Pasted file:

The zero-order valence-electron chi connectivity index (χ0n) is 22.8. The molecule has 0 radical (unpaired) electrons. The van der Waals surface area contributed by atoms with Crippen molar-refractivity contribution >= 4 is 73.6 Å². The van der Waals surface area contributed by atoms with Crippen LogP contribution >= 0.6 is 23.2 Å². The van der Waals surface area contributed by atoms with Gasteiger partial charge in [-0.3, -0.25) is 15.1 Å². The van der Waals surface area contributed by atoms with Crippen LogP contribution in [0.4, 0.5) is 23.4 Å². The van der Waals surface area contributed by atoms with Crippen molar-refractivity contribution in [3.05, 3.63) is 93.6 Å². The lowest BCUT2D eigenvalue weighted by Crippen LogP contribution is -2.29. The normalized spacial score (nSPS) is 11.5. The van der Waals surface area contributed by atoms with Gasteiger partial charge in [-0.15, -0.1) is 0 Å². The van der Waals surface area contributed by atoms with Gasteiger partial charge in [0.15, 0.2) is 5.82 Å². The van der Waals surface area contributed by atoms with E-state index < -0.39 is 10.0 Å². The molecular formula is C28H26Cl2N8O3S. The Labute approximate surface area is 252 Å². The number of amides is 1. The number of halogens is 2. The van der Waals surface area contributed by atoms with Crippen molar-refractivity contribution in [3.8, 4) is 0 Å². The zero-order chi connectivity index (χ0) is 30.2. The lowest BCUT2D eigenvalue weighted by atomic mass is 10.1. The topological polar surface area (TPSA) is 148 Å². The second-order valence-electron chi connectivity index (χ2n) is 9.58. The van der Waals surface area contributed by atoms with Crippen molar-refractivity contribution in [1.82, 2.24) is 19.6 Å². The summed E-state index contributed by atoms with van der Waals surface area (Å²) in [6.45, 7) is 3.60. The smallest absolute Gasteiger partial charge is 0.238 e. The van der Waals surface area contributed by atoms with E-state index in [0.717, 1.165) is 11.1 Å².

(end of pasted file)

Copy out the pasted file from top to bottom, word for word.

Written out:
The zero-order valence-electron chi connectivity index (χ0n) is 22.8. The molecule has 0 radical (unpaired) electrons. The van der Waals surface area contributed by atoms with Crippen molar-refractivity contribution >= 4 is 73.6 Å². The van der Waals surface area contributed by atoms with Crippen LogP contribution >= 0.6 is 23.2 Å². The van der Waals surface area contributed by atoms with Gasteiger partial charge in [-0.3, -0.25) is 15.1 Å². The van der Waals surface area contributed by atoms with Crippen LogP contribution in [0.4, 0.5) is 23.4 Å². The van der Waals surface area contributed by atoms with Crippen molar-refractivity contribution in [3.05, 3.63) is 93.6 Å². The lowest BCUT2D eigenvalue weighted by Crippen LogP contribution is -2.29. The normalized spacial score (nSPS) is 11.5. The van der Waals surface area contributed by atoms with Gasteiger partial charge in [-0.15, -0.1) is 0 Å². The van der Waals surface area contributed by atoms with Gasteiger partial charge in [0.15, 0.2) is 5.82 Å². The van der Waals surface area contributed by atoms with E-state index < -0.39 is 10.0 Å². The molecular formula is C28H26Cl2N8O3S. The Labute approximate surface area is 252 Å². The number of amides is 1. The number of halogens is 2. The van der Waals surface area contributed by atoms with Crippen molar-refractivity contribution in [3.8, 4) is 0 Å². The zero-order chi connectivity index (χ0) is 30.2. The lowest BCUT2D eigenvalue weighted by atomic mass is 10.1. The topological polar surface area (TPSA) is 148 Å². The second-order valence-electron chi connectivity index (χ2n) is 9.58. The van der Waals surface area contributed by atoms with Crippen molar-refractivity contribution in [1.82, 2.24) is 19.6 Å². The summed E-state index contributed by atoms with van der Waals surface area (Å²) in [6.45, 7) is 3.60. The smallest absolute Gasteiger partial charge is 0.238 e. The van der Waals surface area contributed by atoms with E-state index in [0.717, 1.165) is 11.1 Å².